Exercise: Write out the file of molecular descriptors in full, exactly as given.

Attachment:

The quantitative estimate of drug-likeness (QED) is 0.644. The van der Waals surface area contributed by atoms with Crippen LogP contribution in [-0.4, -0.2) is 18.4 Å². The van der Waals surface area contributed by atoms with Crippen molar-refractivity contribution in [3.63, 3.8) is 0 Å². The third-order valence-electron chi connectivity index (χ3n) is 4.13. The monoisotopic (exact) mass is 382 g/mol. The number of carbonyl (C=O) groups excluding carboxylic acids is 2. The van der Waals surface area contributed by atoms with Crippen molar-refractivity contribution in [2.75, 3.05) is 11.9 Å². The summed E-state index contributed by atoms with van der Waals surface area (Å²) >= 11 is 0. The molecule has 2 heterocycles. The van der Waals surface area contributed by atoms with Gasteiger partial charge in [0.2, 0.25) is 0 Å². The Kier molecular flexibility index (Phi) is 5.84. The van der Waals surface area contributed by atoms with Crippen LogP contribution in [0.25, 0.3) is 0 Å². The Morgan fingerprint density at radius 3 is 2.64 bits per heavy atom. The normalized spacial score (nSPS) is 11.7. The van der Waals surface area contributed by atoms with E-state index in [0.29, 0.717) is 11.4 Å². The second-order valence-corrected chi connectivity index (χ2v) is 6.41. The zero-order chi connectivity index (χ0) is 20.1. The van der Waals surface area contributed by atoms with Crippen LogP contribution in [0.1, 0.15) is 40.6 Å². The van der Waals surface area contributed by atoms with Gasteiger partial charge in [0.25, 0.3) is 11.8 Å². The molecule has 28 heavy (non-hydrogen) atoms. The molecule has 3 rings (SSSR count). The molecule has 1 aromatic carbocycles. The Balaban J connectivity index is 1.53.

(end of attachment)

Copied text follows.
The quantitative estimate of drug-likeness (QED) is 0.644. The van der Waals surface area contributed by atoms with Crippen LogP contribution in [-0.4, -0.2) is 18.4 Å². The van der Waals surface area contributed by atoms with Crippen molar-refractivity contribution in [3.63, 3.8) is 0 Å². The third-order valence-electron chi connectivity index (χ3n) is 4.13. The monoisotopic (exact) mass is 382 g/mol. The number of carbonyl (C=O) groups excluding carboxylic acids is 2. The van der Waals surface area contributed by atoms with Crippen molar-refractivity contribution in [2.75, 3.05) is 11.9 Å². The summed E-state index contributed by atoms with van der Waals surface area (Å²) >= 11 is 0. The molecule has 2 heterocycles. The van der Waals surface area contributed by atoms with Gasteiger partial charge in [0.2, 0.25) is 0 Å². The Kier molecular flexibility index (Phi) is 5.84. The van der Waals surface area contributed by atoms with Crippen LogP contribution in [0.25, 0.3) is 0 Å². The Morgan fingerprint density at radius 3 is 2.64 bits per heavy atom. The normalized spacial score (nSPS) is 11.7. The van der Waals surface area contributed by atoms with E-state index in [0.29, 0.717) is 11.4 Å². The second-order valence-corrected chi connectivity index (χ2v) is 6.41. The zero-order chi connectivity index (χ0) is 20.1. The van der Waals surface area contributed by atoms with Crippen LogP contribution in [0.1, 0.15) is 40.6 Å². The van der Waals surface area contributed by atoms with Gasteiger partial charge in [0.25, 0.3) is 11.8 Å². The molecule has 28 heavy (non-hydrogen) atoms. The molecule has 3 rings (SSSR count). The molecule has 1 aromatic carbocycles. The Balaban J connectivity index is 1.53.